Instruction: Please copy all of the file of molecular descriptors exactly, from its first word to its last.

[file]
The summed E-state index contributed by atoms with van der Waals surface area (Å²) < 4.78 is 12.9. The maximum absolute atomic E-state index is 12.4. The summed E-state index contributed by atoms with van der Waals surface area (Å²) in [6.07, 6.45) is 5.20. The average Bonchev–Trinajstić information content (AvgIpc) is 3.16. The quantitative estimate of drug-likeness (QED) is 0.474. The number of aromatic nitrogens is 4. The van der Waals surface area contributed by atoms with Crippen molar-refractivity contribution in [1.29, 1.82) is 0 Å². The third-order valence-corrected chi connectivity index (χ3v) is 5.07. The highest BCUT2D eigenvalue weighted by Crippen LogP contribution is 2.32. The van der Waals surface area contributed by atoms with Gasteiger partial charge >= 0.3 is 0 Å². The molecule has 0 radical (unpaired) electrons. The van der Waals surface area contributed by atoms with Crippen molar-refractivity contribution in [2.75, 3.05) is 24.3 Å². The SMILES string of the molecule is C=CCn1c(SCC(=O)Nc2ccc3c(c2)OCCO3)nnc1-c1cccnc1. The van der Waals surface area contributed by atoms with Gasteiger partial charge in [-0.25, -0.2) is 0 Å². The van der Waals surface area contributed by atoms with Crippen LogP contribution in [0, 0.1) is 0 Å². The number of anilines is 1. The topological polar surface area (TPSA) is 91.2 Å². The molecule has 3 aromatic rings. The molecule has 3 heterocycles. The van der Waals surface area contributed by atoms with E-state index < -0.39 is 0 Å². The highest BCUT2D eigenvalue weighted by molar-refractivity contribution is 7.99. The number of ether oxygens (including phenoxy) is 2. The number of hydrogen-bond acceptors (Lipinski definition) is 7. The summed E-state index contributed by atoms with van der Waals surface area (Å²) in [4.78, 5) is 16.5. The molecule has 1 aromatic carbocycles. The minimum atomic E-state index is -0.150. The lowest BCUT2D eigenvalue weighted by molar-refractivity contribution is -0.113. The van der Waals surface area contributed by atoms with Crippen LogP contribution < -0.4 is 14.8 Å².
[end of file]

The summed E-state index contributed by atoms with van der Waals surface area (Å²) < 4.78 is 12.9. The maximum absolute atomic E-state index is 12.4. The summed E-state index contributed by atoms with van der Waals surface area (Å²) in [6.07, 6.45) is 5.20. The average Bonchev–Trinajstić information content (AvgIpc) is 3.16. The quantitative estimate of drug-likeness (QED) is 0.474. The number of aromatic nitrogens is 4. The van der Waals surface area contributed by atoms with Crippen molar-refractivity contribution in [1.29, 1.82) is 0 Å². The third-order valence-corrected chi connectivity index (χ3v) is 5.07. The highest BCUT2D eigenvalue weighted by Crippen LogP contribution is 2.32. The van der Waals surface area contributed by atoms with Gasteiger partial charge >= 0.3 is 0 Å². The molecule has 0 radical (unpaired) electrons. The van der Waals surface area contributed by atoms with Crippen molar-refractivity contribution in [2.75, 3.05) is 24.3 Å². The SMILES string of the molecule is C=CCn1c(SCC(=O)Nc2ccc3c(c2)OCCO3)nnc1-c1cccnc1. The van der Waals surface area contributed by atoms with Gasteiger partial charge in [-0.25, -0.2) is 0 Å². The van der Waals surface area contributed by atoms with Crippen LogP contribution in [0, 0.1) is 0 Å². The number of anilines is 1. The topological polar surface area (TPSA) is 91.2 Å². The molecule has 3 aromatic rings. The molecule has 3 heterocycles. The van der Waals surface area contributed by atoms with E-state index < -0.39 is 0 Å². The highest BCUT2D eigenvalue weighted by molar-refractivity contribution is 7.99. The number of ether oxygens (including phenoxy) is 2. The number of hydrogen-bond acceptors (Lipinski definition) is 7. The summed E-state index contributed by atoms with van der Waals surface area (Å²) in [4.78, 5) is 16.5. The molecule has 1 aromatic carbocycles. The minimum atomic E-state index is -0.150. The lowest BCUT2D eigenvalue weighted by molar-refractivity contribution is -0.113. The van der Waals surface area contributed by atoms with Crippen LogP contribution < -0.4 is 14.8 Å².